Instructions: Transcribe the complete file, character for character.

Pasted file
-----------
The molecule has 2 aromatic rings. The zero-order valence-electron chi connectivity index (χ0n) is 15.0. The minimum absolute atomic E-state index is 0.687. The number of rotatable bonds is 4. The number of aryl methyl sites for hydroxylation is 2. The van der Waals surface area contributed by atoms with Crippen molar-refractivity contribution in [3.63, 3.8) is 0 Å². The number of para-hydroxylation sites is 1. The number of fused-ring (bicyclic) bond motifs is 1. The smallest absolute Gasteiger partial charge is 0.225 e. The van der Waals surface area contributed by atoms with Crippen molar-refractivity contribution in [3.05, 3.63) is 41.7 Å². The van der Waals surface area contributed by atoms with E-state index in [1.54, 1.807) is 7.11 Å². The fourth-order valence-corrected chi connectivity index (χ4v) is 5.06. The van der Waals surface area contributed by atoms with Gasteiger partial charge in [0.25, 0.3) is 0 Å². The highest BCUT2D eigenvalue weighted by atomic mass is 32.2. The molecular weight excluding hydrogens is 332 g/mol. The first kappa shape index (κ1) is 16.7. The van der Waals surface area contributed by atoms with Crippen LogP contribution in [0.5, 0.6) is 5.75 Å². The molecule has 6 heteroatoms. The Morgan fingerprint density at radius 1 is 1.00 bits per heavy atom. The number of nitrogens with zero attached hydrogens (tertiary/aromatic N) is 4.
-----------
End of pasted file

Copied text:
The molecule has 2 aromatic rings. The zero-order valence-electron chi connectivity index (χ0n) is 15.0. The minimum absolute atomic E-state index is 0.687. The number of rotatable bonds is 4. The number of aryl methyl sites for hydroxylation is 2. The van der Waals surface area contributed by atoms with Crippen molar-refractivity contribution in [3.63, 3.8) is 0 Å². The number of para-hydroxylation sites is 1. The number of fused-ring (bicyclic) bond motifs is 1. The smallest absolute Gasteiger partial charge is 0.225 e. The van der Waals surface area contributed by atoms with Crippen molar-refractivity contribution in [3.05, 3.63) is 41.7 Å². The van der Waals surface area contributed by atoms with E-state index in [1.54, 1.807) is 7.11 Å². The fourth-order valence-corrected chi connectivity index (χ4v) is 5.06. The van der Waals surface area contributed by atoms with Gasteiger partial charge in [0.25, 0.3) is 0 Å². The highest BCUT2D eigenvalue weighted by atomic mass is 32.2. The molecular weight excluding hydrogens is 332 g/mol. The first kappa shape index (κ1) is 16.7. The van der Waals surface area contributed by atoms with Crippen LogP contribution in [0.5, 0.6) is 5.75 Å². The molecule has 6 heteroatoms. The Morgan fingerprint density at radius 1 is 1.00 bits per heavy atom. The number of nitrogens with zero attached hydrogens (tertiary/aromatic N) is 4.